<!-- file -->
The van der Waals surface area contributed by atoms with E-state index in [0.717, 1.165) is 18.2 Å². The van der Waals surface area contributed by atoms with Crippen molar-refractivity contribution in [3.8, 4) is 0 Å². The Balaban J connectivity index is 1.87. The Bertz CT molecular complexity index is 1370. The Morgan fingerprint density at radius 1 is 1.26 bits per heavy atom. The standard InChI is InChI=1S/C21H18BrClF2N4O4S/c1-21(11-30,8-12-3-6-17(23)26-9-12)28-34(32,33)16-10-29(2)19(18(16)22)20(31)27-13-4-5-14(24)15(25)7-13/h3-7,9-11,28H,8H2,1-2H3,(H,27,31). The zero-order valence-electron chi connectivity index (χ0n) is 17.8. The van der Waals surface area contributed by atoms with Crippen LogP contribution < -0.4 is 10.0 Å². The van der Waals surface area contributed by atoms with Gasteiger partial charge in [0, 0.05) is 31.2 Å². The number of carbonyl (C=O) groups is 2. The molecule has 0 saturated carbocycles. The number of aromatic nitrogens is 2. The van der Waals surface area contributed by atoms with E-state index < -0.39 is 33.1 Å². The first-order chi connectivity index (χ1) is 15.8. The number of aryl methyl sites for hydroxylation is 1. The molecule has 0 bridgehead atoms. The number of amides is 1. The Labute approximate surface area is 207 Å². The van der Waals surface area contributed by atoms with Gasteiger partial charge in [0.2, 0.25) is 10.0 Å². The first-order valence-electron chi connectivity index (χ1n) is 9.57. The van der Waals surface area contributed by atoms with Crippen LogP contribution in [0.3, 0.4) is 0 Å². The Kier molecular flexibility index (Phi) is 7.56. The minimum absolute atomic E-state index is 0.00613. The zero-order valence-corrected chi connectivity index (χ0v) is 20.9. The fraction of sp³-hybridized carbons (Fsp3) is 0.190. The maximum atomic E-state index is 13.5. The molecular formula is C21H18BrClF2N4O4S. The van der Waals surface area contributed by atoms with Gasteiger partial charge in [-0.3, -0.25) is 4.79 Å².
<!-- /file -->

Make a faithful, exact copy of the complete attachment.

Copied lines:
The van der Waals surface area contributed by atoms with E-state index in [0.717, 1.165) is 18.2 Å². The van der Waals surface area contributed by atoms with Crippen molar-refractivity contribution in [3.8, 4) is 0 Å². The Balaban J connectivity index is 1.87. The Bertz CT molecular complexity index is 1370. The Morgan fingerprint density at radius 1 is 1.26 bits per heavy atom. The standard InChI is InChI=1S/C21H18BrClF2N4O4S/c1-21(11-30,8-12-3-6-17(23)26-9-12)28-34(32,33)16-10-29(2)19(18(16)22)20(31)27-13-4-5-14(24)15(25)7-13/h3-7,9-11,28H,8H2,1-2H3,(H,27,31). The zero-order valence-electron chi connectivity index (χ0n) is 17.8. The van der Waals surface area contributed by atoms with Crippen LogP contribution < -0.4 is 10.0 Å². The van der Waals surface area contributed by atoms with Gasteiger partial charge in [0, 0.05) is 31.2 Å². The number of carbonyl (C=O) groups is 2. The molecule has 0 saturated carbocycles. The number of aromatic nitrogens is 2. The van der Waals surface area contributed by atoms with E-state index < -0.39 is 33.1 Å². The first-order chi connectivity index (χ1) is 15.8. The number of aryl methyl sites for hydroxylation is 1. The molecule has 0 bridgehead atoms. The number of amides is 1. The Labute approximate surface area is 207 Å². The van der Waals surface area contributed by atoms with Gasteiger partial charge in [0.2, 0.25) is 10.0 Å². The first-order valence-electron chi connectivity index (χ1n) is 9.57. The van der Waals surface area contributed by atoms with Crippen LogP contribution in [0.3, 0.4) is 0 Å². The Kier molecular flexibility index (Phi) is 7.56. The minimum absolute atomic E-state index is 0.00613. The zero-order valence-corrected chi connectivity index (χ0v) is 20.9. The fraction of sp³-hybridized carbons (Fsp3) is 0.190. The maximum atomic E-state index is 13.5. The molecular formula is C21H18BrClF2N4O4S. The van der Waals surface area contributed by atoms with Gasteiger partial charge in [-0.3, -0.25) is 4.79 Å².